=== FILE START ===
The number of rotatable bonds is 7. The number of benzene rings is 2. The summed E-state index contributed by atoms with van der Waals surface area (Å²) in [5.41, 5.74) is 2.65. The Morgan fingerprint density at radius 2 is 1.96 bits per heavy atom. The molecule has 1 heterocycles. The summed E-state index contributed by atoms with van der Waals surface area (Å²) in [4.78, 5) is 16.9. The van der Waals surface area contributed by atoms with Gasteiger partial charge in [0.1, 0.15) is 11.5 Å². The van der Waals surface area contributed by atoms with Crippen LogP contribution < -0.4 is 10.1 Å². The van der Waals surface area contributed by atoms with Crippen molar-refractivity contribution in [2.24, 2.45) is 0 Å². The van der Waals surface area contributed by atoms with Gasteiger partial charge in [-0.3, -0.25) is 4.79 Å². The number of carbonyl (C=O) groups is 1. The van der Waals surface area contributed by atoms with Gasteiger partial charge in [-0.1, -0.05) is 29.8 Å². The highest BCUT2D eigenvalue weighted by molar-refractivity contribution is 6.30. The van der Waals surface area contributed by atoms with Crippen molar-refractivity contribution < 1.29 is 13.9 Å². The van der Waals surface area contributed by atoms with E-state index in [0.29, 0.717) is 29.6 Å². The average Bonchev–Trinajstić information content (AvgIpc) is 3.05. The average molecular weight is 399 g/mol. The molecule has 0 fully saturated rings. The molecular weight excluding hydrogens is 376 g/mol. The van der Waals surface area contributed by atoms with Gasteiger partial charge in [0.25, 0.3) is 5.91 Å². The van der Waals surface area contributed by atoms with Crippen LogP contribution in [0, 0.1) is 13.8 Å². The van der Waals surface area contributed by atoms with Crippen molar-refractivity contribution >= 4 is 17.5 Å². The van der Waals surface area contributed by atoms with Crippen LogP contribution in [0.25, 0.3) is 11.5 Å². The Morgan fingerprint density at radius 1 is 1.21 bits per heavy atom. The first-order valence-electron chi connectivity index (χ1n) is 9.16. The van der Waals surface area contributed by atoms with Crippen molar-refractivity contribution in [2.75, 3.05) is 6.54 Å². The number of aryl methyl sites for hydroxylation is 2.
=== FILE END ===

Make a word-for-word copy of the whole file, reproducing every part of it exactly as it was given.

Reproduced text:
The number of rotatable bonds is 7. The number of benzene rings is 2. The summed E-state index contributed by atoms with van der Waals surface area (Å²) in [5.41, 5.74) is 2.65. The Morgan fingerprint density at radius 2 is 1.96 bits per heavy atom. The molecule has 1 heterocycles. The summed E-state index contributed by atoms with van der Waals surface area (Å²) in [4.78, 5) is 16.9. The van der Waals surface area contributed by atoms with Gasteiger partial charge in [0.1, 0.15) is 11.5 Å². The van der Waals surface area contributed by atoms with Crippen LogP contribution < -0.4 is 10.1 Å². The van der Waals surface area contributed by atoms with Crippen molar-refractivity contribution in [2.24, 2.45) is 0 Å². The van der Waals surface area contributed by atoms with Gasteiger partial charge in [-0.3, -0.25) is 4.79 Å². The number of carbonyl (C=O) groups is 1. The van der Waals surface area contributed by atoms with Gasteiger partial charge in [-0.1, -0.05) is 29.8 Å². The highest BCUT2D eigenvalue weighted by molar-refractivity contribution is 6.30. The van der Waals surface area contributed by atoms with Crippen molar-refractivity contribution < 1.29 is 13.9 Å². The van der Waals surface area contributed by atoms with E-state index in [0.29, 0.717) is 29.6 Å². The average Bonchev–Trinajstić information content (AvgIpc) is 3.05. The average molecular weight is 399 g/mol. The molecule has 0 fully saturated rings. The molecular weight excluding hydrogens is 376 g/mol. The van der Waals surface area contributed by atoms with Gasteiger partial charge in [0.25, 0.3) is 5.91 Å². The van der Waals surface area contributed by atoms with Crippen LogP contribution in [0, 0.1) is 13.8 Å². The van der Waals surface area contributed by atoms with Crippen molar-refractivity contribution >= 4 is 17.5 Å². The van der Waals surface area contributed by atoms with Crippen LogP contribution in [0.25, 0.3) is 11.5 Å². The Morgan fingerprint density at radius 1 is 1.21 bits per heavy atom. The first-order valence-electron chi connectivity index (χ1n) is 9.16. The van der Waals surface area contributed by atoms with Crippen molar-refractivity contribution in [2.75, 3.05) is 6.54 Å². The number of aryl methyl sites for hydroxylation is 2.